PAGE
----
Performance Analysis of Listed Construction and Real Estate Companies in Nigeria

By Abdul-Rasheed, Amidu; Tajudeen, Aluko B. | Journal of Real Estate Portfolio Management, May-August 2006 | Go to article overview

Performance Analysis of Listed Construction and Real Estate Companies in Nigeria


Abdul-Rasheed, Amidu, Tajudeen, Aluko B., Journal of Real Estate Portfolio Management


Executive Summary.

The acquisition of shares in investment companies specializing in real estate have become a popular form of indirect property investment. However, the publicly listed real estate and construction companies are only a minute portion of the total commercial real estate market, and the speed of securitization has been very slow in Nigeria. This paper examines the investment performance of listed property and construction companies from 1998 to 2005 with a view to developing their competitive and comparative advantage in attracting investment. The risk-adjustment performance of the companies, assessed through Sharpe ratios, show that both property and construction companies do not perform better than stocks, but, nevertheless, do offer diversification possibilities due to their low correlation with the stock market.

Real estate continues to receive widespread attention from both public and corporate bodies as one of the consistent and favorable investment opportunities. There are a number of reasons for this situation. But the most commonly promoted intuitive arguments for direct real estate investment are that of real estate acts as an inflation hedge, provides diversification benefits, and has the potential for superior returns.

One of an investor's essential aims is to protect their assets against inflation-triggered depreciation in real terms. In doing so, an investor faces the problem of future changes of the general price level (inflation rate) being uncertain from an ex ante point of view. The real return of investments is uncertain, even for those investments whose nominal cash flows are contractually fixed (e.g., zero bonds). Real estate to that effect is traditionally regarded as an investment vehicle with a low inflation risk. Intuitively, this case can be justified by the fact that all nominal returns of a real estate investment, such as rents or selling prices, can be negotiated anew. Hence, the investor has the possibility of adjusting the returns of the investment to increase the general price level, especially in times of drastic inflation.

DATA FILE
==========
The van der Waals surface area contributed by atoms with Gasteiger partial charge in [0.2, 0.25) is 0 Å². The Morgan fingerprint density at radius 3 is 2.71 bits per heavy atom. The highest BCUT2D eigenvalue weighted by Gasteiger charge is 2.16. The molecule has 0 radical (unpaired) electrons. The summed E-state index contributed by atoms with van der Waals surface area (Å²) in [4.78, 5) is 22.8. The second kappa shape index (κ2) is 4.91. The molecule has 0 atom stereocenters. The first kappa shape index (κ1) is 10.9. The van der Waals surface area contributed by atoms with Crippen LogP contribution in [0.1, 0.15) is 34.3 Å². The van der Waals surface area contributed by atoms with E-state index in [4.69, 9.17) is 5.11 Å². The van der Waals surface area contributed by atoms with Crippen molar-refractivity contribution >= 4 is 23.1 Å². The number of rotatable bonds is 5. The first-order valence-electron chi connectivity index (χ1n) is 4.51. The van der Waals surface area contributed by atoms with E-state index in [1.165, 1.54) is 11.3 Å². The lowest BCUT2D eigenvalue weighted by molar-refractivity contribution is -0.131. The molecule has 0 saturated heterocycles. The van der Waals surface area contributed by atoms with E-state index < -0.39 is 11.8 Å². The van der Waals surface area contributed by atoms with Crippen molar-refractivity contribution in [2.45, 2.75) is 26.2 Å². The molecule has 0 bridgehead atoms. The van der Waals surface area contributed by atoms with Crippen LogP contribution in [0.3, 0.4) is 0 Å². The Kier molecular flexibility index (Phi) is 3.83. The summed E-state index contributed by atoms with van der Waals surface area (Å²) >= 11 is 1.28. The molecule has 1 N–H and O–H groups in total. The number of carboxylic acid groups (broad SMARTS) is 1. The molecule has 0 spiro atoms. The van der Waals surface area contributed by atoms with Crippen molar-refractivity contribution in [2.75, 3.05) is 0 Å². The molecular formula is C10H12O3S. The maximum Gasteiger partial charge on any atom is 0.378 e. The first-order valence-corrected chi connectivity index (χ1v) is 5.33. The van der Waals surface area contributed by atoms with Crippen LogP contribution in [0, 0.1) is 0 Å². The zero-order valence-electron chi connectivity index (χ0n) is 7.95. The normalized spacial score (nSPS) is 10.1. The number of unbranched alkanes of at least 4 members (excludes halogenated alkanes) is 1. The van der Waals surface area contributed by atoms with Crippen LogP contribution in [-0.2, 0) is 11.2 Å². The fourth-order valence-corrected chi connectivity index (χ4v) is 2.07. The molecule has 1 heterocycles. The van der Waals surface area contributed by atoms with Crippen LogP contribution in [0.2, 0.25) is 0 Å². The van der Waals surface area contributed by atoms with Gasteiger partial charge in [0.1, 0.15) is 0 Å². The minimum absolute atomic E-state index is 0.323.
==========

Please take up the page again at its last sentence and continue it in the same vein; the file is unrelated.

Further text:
The increasing need for high and secure returns, driven by the rising global competition through open markets, also affects the investment in real estate. Generally, investment decisions are guided by two attributes: risk and return. The process in theory could be reduced to finding the investment opportunity with the best risk-return ratio. And, as asserted by Ibbotson and Brinson (1987), the stimuli for the option to invest in real estate is basically enormous returns coupled with its income growth and capital appreciation potentials. Also, risks and uncertainties are common attributes of every form of investment and the only way to manage them is by a combination of assets, which would yield maximum returns in a portfolio. Real estate, according to Ratcliffe and Stubbs (1996), serves as means of effectively diversifying risk in a mixed-asset portfolio due to its long-term strategic performance.

Despite all of the above, real estate, as a direct investment, is subject to several difficulties. It has, for instance, been traditionally regarded as a lumpy and illiquid investment. Besides, for an ordinary private investor, a direct acquisition may be problematic due to the large amounts of capital outlay, as well as high transaction costs. An alternative for avoiding these obstacles may be the acquisition of shares in investment companies specializing in real estate investment. Securitized real estate has, therefore, been identified as the logical answer to the demand for an efficient diversified real estate portfolio. It provides the economic advantage of high liquidity, higher fungibility, and an indirect avenue by which small investors could ride on the upward property cycle and reap the economic benefits.

With the resurgence of this financial innovation in real estate investment financing, the global real estate markets have undergone an enormous dynamic change that continues to exhibit momentum.

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